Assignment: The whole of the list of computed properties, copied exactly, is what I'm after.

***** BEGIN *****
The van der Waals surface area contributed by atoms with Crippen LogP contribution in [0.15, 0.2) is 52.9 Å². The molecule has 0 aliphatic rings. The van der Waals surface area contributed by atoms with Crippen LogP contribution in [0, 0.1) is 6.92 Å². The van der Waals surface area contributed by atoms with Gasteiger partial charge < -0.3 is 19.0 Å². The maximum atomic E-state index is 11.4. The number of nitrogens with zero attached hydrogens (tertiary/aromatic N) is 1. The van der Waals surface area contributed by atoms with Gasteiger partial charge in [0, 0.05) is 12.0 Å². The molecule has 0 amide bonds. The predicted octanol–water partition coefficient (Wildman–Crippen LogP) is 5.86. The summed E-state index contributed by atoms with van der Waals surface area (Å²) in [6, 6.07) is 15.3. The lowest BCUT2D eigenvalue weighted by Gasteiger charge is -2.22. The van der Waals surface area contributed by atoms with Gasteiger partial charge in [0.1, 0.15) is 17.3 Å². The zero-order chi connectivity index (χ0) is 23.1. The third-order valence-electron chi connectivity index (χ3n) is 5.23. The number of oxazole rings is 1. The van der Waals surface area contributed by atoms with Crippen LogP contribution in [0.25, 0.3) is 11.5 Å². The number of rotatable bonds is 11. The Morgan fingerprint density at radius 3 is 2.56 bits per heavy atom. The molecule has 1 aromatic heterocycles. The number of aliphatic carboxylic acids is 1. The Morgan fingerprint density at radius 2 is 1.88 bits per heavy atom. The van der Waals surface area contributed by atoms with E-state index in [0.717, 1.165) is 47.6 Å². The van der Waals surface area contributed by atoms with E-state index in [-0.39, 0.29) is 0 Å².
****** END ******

The van der Waals surface area contributed by atoms with Crippen LogP contribution in [0.15, 0.2) is 52.9 Å². The molecule has 0 aliphatic rings. The van der Waals surface area contributed by atoms with Crippen LogP contribution in [0, 0.1) is 6.92 Å². The van der Waals surface area contributed by atoms with Gasteiger partial charge < -0.3 is 19.0 Å². The maximum atomic E-state index is 11.4. The number of nitrogens with zero attached hydrogens (tertiary/aromatic N) is 1. The van der Waals surface area contributed by atoms with Gasteiger partial charge in [0, 0.05) is 12.0 Å². The molecule has 0 amide bonds. The predicted octanol–water partition coefficient (Wildman–Crippen LogP) is 5.86. The summed E-state index contributed by atoms with van der Waals surface area (Å²) in [6, 6.07) is 15.3. The lowest BCUT2D eigenvalue weighted by Gasteiger charge is -2.22. The van der Waals surface area contributed by atoms with Gasteiger partial charge in [0.1, 0.15) is 17.3 Å². The zero-order chi connectivity index (χ0) is 23.1. The third-order valence-electron chi connectivity index (χ3n) is 5.23. The number of oxazole rings is 1. The van der Waals surface area contributed by atoms with Crippen LogP contribution in [0.25, 0.3) is 11.5 Å². The number of rotatable bonds is 11. The Morgan fingerprint density at radius 3 is 2.56 bits per heavy atom. The molecule has 1 aromatic heterocycles. The number of aliphatic carboxylic acids is 1. The Morgan fingerprint density at radius 2 is 1.88 bits per heavy atom. The van der Waals surface area contributed by atoms with E-state index in [0.717, 1.165) is 47.6 Å². The van der Waals surface area contributed by atoms with E-state index in [-0.39, 0.29) is 0 Å².